He continued:

"In the December 1st edition of the British Times newspaper, the following story is printed: "The two Japanese warships, on a mission to return the 69 survivors of the Ertogrul, entered the port of Aden on the 30th ultimo.".... One evening a few officers were at a hotel on the Aden shoreline and met an English telegraph operator. This man praised our mission repeatedly with a proud look on his face. He then said: "Today the Aden government sent a telegraph message to the home government announcing the arrival of the Japanese warships. I am the one who put the seal on that report. Tomorrow, the 1st, the story should appear in the London Times."

As usual, when the Hiei and Kongo entered the port there were gun salutes between us and the Aden fortress. Small boats were sent to greet the other warships in harbor and they spread out all along the bay. In desolate Aden a three-day spring had come. At 9 am on December 3rd, we started for the Red Sea. At twilight of that same day we crossed the Bab al-Mandib Straits, and entered the sea. They say that Bab al-Mandib means "tears of blood." With the Perim Lighthouse visible on our port side, we passed through some rather narrow passages between many islands." End quote

Aden at that time was already occupied by the British since January 1839. This was the first ever recorded visit of Japanese to an Arabian land. Neither the Ottomans, until the collopse of the Empire, Nor the King of Yemen, after 1918, recognised the British occupation of Aden, or the Protection Treaties Britian signed with the local sheikhs of the souther Yemeni parts. Aden bacome strategically important after the opening of the Suez Canal on 16 November 1869.

The Historical Exchanges

Yemen Japanese contemporary relations date back to the early twentieth century. Japan showed keen interest in Yemen as early as 1920. Serious attempts have been made since then to strengthen ties with Imam Yehya Hameed Al-Deen (d.1948), King of Yemen. Over that period, Japan was able to account for 85% of Yemen's textile and wool imports.

In 1938, His Royal Highness Prince Al-Hussein Bin Yehya (d.1948), made an official visit to Japan. The purpose of the visit was to participate in the inauguration of the First Islamic Mosque in Tokyo on May 12, 1938. A high-level delegation accompanied Prince Al-Hussein during the said visit. Among delegate members were Yemen Minister of Endowments Mr. Hussein A1-Kibsi and Qadi Ali bin Hussein A1-Amri Deputy Governor of Hodeida (d.1956).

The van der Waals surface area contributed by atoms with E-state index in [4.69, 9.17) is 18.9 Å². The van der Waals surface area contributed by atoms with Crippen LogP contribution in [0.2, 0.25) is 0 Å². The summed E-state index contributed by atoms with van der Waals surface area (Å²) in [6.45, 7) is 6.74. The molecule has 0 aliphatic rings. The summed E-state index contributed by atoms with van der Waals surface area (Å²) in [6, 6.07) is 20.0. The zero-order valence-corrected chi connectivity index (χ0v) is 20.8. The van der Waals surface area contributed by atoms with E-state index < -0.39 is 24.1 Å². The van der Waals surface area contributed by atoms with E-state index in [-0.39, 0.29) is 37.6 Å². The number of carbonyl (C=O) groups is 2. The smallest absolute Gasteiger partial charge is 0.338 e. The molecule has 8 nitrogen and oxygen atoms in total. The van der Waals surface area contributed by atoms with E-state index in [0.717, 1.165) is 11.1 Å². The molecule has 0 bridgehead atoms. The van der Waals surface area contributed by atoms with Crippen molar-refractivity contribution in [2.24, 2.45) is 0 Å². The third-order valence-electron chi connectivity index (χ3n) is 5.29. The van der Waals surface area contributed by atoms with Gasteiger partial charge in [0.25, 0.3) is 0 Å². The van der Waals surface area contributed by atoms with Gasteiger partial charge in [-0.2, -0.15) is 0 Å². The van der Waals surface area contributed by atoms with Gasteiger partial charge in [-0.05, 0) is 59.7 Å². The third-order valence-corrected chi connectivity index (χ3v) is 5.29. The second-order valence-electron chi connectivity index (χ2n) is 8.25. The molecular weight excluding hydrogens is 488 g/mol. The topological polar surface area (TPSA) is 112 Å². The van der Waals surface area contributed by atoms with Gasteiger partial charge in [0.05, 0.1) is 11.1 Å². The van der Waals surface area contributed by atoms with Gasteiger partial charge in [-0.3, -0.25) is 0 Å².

The delegation arrived by sea to Nagasaki on May 7, 1938, where the delegation was given an official reception hosted by the Governor of Nagasaki and by Mr. Saito, the first secretary at the Ministry of Foreign Affairs who accompanied the delegation all the way to the city of Kyoto.

The delegation arrived in Tokyo on May 9, 1938 where it was received at the Imperial Hotel by the Chief Protocol Department of the Ministry of Foreign Affairs, a representative from the Imperial Court and representative members of Muslim communities in Japan. The Yemeni delegation's visit received a warm reception throughout Japan.

On May 13, 1938, Prince Al-Hussein had an audience with His Majesty Hirohito Emperor of Japan. The Prince delivered to His Majesty a written message from Imam Yehya Hameed Al-Deen, King of Yemen. The message expressed appreciation for the rapid development and progress achieved by Japan and showed deep gratitude for the invitation extended to Yemen to participate in the ceremonies marking the inauguration of the first mosque in Tokyo. The said message mentioned that that invitation was an opportunity to express Yemen's sentiments of respect and consideration towards His Majesty the Emperor of Japan and towards the people of Japan. It added that Prince Al-Hussein's visit to Tokyo would pave the way for new era of improved friendly relations and useful exchanges between Yemen and Japan. His Majesty Hirohito bestowed on Prince Al-Hussein and decorated the delegation with Medals of Honor on the occasion of this visit.